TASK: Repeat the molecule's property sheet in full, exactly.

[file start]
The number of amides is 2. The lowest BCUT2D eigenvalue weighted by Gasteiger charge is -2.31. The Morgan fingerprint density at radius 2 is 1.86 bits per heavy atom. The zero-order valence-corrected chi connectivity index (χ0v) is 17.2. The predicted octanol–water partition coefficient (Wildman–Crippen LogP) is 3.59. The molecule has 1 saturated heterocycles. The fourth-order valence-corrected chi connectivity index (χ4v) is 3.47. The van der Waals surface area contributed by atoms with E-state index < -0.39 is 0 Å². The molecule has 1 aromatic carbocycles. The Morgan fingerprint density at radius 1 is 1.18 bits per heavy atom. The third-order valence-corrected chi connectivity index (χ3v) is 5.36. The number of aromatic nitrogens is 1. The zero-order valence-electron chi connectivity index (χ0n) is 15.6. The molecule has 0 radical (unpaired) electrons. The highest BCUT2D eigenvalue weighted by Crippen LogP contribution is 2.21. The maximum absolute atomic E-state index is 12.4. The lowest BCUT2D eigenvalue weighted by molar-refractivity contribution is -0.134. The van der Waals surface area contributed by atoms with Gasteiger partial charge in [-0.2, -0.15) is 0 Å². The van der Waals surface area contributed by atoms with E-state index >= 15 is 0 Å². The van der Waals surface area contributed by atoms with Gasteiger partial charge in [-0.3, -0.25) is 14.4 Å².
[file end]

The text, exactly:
The number of amides is 2. The lowest BCUT2D eigenvalue weighted by Gasteiger charge is -2.31. The Morgan fingerprint density at radius 2 is 1.86 bits per heavy atom. The zero-order valence-corrected chi connectivity index (χ0v) is 17.2. The predicted octanol–water partition coefficient (Wildman–Crippen LogP) is 3.59. The molecule has 1 saturated heterocycles. The fourth-order valence-corrected chi connectivity index (χ4v) is 3.47. The van der Waals surface area contributed by atoms with E-state index < -0.39 is 0 Å². The molecule has 1 aromatic carbocycles. The Morgan fingerprint density at radius 1 is 1.18 bits per heavy atom. The third-order valence-corrected chi connectivity index (χ3v) is 5.36. The number of aromatic nitrogens is 1. The zero-order valence-electron chi connectivity index (χ0n) is 15.6. The molecule has 0 radical (unpaired) electrons. The highest BCUT2D eigenvalue weighted by Crippen LogP contribution is 2.21. The maximum absolute atomic E-state index is 12.4. The lowest BCUT2D eigenvalue weighted by molar-refractivity contribution is -0.134. The van der Waals surface area contributed by atoms with Gasteiger partial charge in [-0.2, -0.15) is 0 Å². The van der Waals surface area contributed by atoms with E-state index >= 15 is 0 Å². The van der Waals surface area contributed by atoms with Gasteiger partial charge in [-0.3, -0.25) is 14.4 Å².